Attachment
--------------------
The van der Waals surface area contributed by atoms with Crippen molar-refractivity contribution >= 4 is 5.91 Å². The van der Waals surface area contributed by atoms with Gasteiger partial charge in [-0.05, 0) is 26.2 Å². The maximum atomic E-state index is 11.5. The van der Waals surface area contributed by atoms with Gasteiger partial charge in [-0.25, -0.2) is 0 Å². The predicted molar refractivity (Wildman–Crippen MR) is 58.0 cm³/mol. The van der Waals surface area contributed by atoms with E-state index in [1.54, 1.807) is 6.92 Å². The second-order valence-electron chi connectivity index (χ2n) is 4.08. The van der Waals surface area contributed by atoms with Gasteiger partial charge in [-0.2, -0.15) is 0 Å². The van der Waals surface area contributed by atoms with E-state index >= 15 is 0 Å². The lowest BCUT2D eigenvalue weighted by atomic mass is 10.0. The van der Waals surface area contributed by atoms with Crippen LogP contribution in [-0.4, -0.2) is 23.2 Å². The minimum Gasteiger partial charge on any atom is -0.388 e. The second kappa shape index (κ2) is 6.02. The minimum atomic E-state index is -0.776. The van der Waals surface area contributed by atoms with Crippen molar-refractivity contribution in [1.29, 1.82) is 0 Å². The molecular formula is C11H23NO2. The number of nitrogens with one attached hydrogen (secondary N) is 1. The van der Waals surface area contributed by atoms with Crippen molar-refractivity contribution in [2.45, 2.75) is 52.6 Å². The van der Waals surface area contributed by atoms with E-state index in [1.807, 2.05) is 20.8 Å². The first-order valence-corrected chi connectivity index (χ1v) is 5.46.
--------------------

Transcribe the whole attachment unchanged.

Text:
The van der Waals surface area contributed by atoms with Crippen molar-refractivity contribution >= 4 is 5.91 Å². The van der Waals surface area contributed by atoms with Gasteiger partial charge in [-0.05, 0) is 26.2 Å². The maximum atomic E-state index is 11.5. The van der Waals surface area contributed by atoms with Gasteiger partial charge in [-0.25, -0.2) is 0 Å². The predicted molar refractivity (Wildman–Crippen MR) is 58.0 cm³/mol. The van der Waals surface area contributed by atoms with E-state index in [1.54, 1.807) is 6.92 Å². The second-order valence-electron chi connectivity index (χ2n) is 4.08. The van der Waals surface area contributed by atoms with Gasteiger partial charge in [-0.2, -0.15) is 0 Å². The van der Waals surface area contributed by atoms with E-state index >= 15 is 0 Å². The lowest BCUT2D eigenvalue weighted by atomic mass is 10.0. The van der Waals surface area contributed by atoms with Crippen LogP contribution in [-0.4, -0.2) is 23.2 Å². The minimum Gasteiger partial charge on any atom is -0.388 e. The second kappa shape index (κ2) is 6.02. The minimum atomic E-state index is -0.776. The van der Waals surface area contributed by atoms with Crippen molar-refractivity contribution in [1.29, 1.82) is 0 Å². The molecular formula is C11H23NO2. The number of nitrogens with one attached hydrogen (secondary N) is 1. The van der Waals surface area contributed by atoms with Crippen molar-refractivity contribution in [2.45, 2.75) is 52.6 Å². The van der Waals surface area contributed by atoms with E-state index in [1.807, 2.05) is 20.8 Å². The first-order valence-corrected chi connectivity index (χ1v) is 5.46.